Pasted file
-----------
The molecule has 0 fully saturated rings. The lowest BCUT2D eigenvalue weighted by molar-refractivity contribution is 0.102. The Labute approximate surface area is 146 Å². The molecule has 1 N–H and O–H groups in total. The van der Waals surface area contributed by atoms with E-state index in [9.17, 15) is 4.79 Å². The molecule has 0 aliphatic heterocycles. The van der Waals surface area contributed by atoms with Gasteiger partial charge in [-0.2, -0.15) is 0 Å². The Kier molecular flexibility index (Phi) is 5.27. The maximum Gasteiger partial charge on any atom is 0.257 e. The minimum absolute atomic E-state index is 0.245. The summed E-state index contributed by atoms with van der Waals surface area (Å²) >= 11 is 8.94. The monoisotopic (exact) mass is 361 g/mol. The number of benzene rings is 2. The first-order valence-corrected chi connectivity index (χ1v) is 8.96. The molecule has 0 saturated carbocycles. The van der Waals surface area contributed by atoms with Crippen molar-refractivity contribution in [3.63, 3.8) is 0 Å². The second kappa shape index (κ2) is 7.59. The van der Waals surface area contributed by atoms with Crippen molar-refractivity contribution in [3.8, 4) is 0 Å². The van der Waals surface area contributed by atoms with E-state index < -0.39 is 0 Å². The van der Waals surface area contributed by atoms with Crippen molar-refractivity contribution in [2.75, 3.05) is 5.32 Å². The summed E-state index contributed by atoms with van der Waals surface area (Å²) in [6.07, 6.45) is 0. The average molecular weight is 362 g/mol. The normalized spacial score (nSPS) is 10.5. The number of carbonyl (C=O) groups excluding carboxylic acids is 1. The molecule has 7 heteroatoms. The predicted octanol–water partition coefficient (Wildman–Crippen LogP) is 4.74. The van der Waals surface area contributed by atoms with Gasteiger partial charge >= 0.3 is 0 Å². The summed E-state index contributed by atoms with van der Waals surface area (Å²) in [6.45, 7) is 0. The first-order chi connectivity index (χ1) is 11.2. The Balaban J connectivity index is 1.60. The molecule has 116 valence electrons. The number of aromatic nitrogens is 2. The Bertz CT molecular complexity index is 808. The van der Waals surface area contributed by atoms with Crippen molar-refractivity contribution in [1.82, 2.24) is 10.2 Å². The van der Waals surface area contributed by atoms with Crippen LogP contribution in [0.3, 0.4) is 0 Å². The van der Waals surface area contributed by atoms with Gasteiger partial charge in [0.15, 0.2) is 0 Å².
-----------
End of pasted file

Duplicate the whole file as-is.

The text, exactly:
The molecule has 0 fully saturated rings. The lowest BCUT2D eigenvalue weighted by molar-refractivity contribution is 0.102. The Labute approximate surface area is 146 Å². The molecule has 1 N–H and O–H groups in total. The van der Waals surface area contributed by atoms with E-state index in [9.17, 15) is 4.79 Å². The molecule has 0 aliphatic heterocycles. The van der Waals surface area contributed by atoms with Gasteiger partial charge in [-0.2, -0.15) is 0 Å². The Kier molecular flexibility index (Phi) is 5.27. The maximum Gasteiger partial charge on any atom is 0.257 e. The minimum absolute atomic E-state index is 0.245. The summed E-state index contributed by atoms with van der Waals surface area (Å²) >= 11 is 8.94. The monoisotopic (exact) mass is 361 g/mol. The number of benzene rings is 2. The first-order valence-corrected chi connectivity index (χ1v) is 8.96. The molecule has 0 saturated carbocycles. The van der Waals surface area contributed by atoms with Crippen molar-refractivity contribution in [3.63, 3.8) is 0 Å². The second kappa shape index (κ2) is 7.59. The van der Waals surface area contributed by atoms with Crippen molar-refractivity contribution in [3.8, 4) is 0 Å². The van der Waals surface area contributed by atoms with E-state index < -0.39 is 0 Å². The van der Waals surface area contributed by atoms with Crippen molar-refractivity contribution in [2.75, 3.05) is 5.32 Å². The summed E-state index contributed by atoms with van der Waals surface area (Å²) in [6.07, 6.45) is 0. The average molecular weight is 362 g/mol. The normalized spacial score (nSPS) is 10.5. The number of carbonyl (C=O) groups excluding carboxylic acids is 1. The molecule has 7 heteroatoms. The predicted octanol–water partition coefficient (Wildman–Crippen LogP) is 4.74. The van der Waals surface area contributed by atoms with Gasteiger partial charge >= 0.3 is 0 Å². The summed E-state index contributed by atoms with van der Waals surface area (Å²) in [6.45, 7) is 0. The first-order chi connectivity index (χ1) is 11.2. The Balaban J connectivity index is 1.60. The molecule has 116 valence electrons. The number of aromatic nitrogens is 2. The Bertz CT molecular complexity index is 808. The van der Waals surface area contributed by atoms with Crippen molar-refractivity contribution in [1.82, 2.24) is 10.2 Å². The van der Waals surface area contributed by atoms with Crippen LogP contribution in [0.3, 0.4) is 0 Å². The van der Waals surface area contributed by atoms with Gasteiger partial charge in [0.15, 0.2) is 0 Å².